• Old Dog

    Hydrogen is the future, but its a distant future.

    • The Real Car Fanatic

      here’s hoping it’s in Lazybones lifetime so he can swallow his pride

      • lazybones

        Ok, Since i have explained in detail why Hydrogen is doomed. How about you explain why it will succeed.

        • The Real Car Fanatic

          I’ve already done that. Currently it is far too expensive to produce, but with everything from Petroleum in the early 1900 to Carbon Fibre in the 21st century. Production was initially expensive, not so now, infact when the first Combustion engined cars appear, many people shared the opinion you have on Hydrogen. They were expensive to make, own and run, it was a toy for the rich that would never be mainstream. Now even poor people like you have a car.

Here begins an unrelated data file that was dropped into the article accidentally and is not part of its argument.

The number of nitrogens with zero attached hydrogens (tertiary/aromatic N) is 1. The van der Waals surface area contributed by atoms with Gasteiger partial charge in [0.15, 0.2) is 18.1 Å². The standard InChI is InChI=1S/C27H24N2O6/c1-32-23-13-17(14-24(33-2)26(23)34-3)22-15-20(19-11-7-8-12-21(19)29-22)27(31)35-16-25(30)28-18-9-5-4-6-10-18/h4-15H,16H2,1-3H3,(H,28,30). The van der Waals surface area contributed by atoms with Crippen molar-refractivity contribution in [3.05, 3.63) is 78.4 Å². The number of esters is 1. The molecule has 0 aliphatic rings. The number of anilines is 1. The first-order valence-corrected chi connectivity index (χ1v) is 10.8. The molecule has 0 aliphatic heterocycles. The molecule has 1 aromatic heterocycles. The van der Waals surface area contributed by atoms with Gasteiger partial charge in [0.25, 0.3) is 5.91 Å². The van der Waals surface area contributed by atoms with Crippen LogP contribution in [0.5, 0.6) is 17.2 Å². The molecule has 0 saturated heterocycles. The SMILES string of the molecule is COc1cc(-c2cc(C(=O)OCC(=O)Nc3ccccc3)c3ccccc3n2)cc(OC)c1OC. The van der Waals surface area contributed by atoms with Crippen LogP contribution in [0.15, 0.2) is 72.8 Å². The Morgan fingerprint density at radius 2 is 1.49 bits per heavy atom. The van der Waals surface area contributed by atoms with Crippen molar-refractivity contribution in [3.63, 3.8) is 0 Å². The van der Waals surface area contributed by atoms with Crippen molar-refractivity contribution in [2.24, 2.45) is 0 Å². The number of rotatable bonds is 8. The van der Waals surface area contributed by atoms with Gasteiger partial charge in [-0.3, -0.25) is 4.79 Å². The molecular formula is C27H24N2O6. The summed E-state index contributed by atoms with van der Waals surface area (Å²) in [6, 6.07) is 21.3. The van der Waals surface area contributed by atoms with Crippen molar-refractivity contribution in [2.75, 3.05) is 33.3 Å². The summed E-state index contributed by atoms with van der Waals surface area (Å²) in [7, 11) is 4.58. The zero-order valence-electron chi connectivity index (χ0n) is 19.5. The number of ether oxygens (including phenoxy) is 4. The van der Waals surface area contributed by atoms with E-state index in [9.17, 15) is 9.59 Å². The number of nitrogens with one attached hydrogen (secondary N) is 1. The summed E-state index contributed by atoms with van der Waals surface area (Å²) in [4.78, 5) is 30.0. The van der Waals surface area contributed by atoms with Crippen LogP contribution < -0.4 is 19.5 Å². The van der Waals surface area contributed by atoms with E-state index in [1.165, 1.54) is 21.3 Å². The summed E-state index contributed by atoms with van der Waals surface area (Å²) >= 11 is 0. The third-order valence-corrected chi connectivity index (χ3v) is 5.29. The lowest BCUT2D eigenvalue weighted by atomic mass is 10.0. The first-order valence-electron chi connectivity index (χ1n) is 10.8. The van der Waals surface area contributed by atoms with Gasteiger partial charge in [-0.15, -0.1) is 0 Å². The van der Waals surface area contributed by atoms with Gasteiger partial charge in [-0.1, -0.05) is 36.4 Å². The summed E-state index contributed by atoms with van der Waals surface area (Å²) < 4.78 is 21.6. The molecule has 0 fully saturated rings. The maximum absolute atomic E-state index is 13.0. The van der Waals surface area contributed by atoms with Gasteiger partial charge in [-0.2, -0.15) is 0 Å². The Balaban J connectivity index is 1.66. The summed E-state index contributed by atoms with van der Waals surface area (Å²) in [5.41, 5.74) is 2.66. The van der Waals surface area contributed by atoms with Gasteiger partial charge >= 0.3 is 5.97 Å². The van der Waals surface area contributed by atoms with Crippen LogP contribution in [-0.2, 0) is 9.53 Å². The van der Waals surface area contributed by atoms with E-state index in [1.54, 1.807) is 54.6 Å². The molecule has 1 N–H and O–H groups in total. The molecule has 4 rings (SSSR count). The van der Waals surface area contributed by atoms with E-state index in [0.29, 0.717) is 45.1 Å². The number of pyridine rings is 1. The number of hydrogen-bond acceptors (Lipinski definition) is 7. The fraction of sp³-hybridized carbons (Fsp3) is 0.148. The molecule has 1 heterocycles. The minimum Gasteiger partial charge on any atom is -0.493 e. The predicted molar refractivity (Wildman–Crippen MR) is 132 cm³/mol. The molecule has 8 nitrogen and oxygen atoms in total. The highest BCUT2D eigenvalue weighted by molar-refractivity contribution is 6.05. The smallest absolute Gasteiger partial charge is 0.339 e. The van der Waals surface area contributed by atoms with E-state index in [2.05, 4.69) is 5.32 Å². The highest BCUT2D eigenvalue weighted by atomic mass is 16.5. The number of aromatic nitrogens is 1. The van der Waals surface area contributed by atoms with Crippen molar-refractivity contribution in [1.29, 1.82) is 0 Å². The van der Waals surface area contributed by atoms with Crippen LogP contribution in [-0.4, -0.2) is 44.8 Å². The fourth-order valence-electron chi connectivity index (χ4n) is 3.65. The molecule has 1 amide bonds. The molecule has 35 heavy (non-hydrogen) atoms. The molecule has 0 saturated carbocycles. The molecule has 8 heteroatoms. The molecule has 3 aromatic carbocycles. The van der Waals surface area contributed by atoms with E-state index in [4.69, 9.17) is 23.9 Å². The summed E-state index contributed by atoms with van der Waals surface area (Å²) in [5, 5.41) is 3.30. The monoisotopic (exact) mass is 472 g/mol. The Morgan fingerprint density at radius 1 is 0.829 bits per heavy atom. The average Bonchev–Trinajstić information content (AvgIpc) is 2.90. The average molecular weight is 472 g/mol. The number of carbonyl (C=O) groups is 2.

Intime Hydrogen will be the fuel used in cars, you’ll see.

        • lazybones

          Ok, so your entire philosophy is that, it will just get cheaper and somehow the laws of thermal dynamics will just change. Ok got it.

          • The Real Car Fanatic

            Show me one example in history where something didn’t become cheaper to make, process or develop with more research over a period of say 30 to 40 years? Something that currently exist that was once thought would not work Einstein? Let me answer that for you, never. Shame we won’t get to see you eat your words, just hide under your rock when it does happen.

            Enough said!

          • lazybones

            Your missing the point. The problem with H2 is supply. In the next 100-150 years all fossil fuels will be gone. Currently 80% of H2 comes from Natural gas. We will have no choice but power the planet on 100% renewables. Thats a big ask considering the growing demand on energy of the planet. The only option is to be more efficient not less.

            So to create a H2 supply for cars will require 3 times more energy (lookup Hydrogen Economy) than to do the same with electric or hybrid cars. Where are we going to find this extra supply? Fission is over 50 years away from supplying returns. If we were in a situation where there was a surplus of energy then i’d agree with you. But the reverse is true.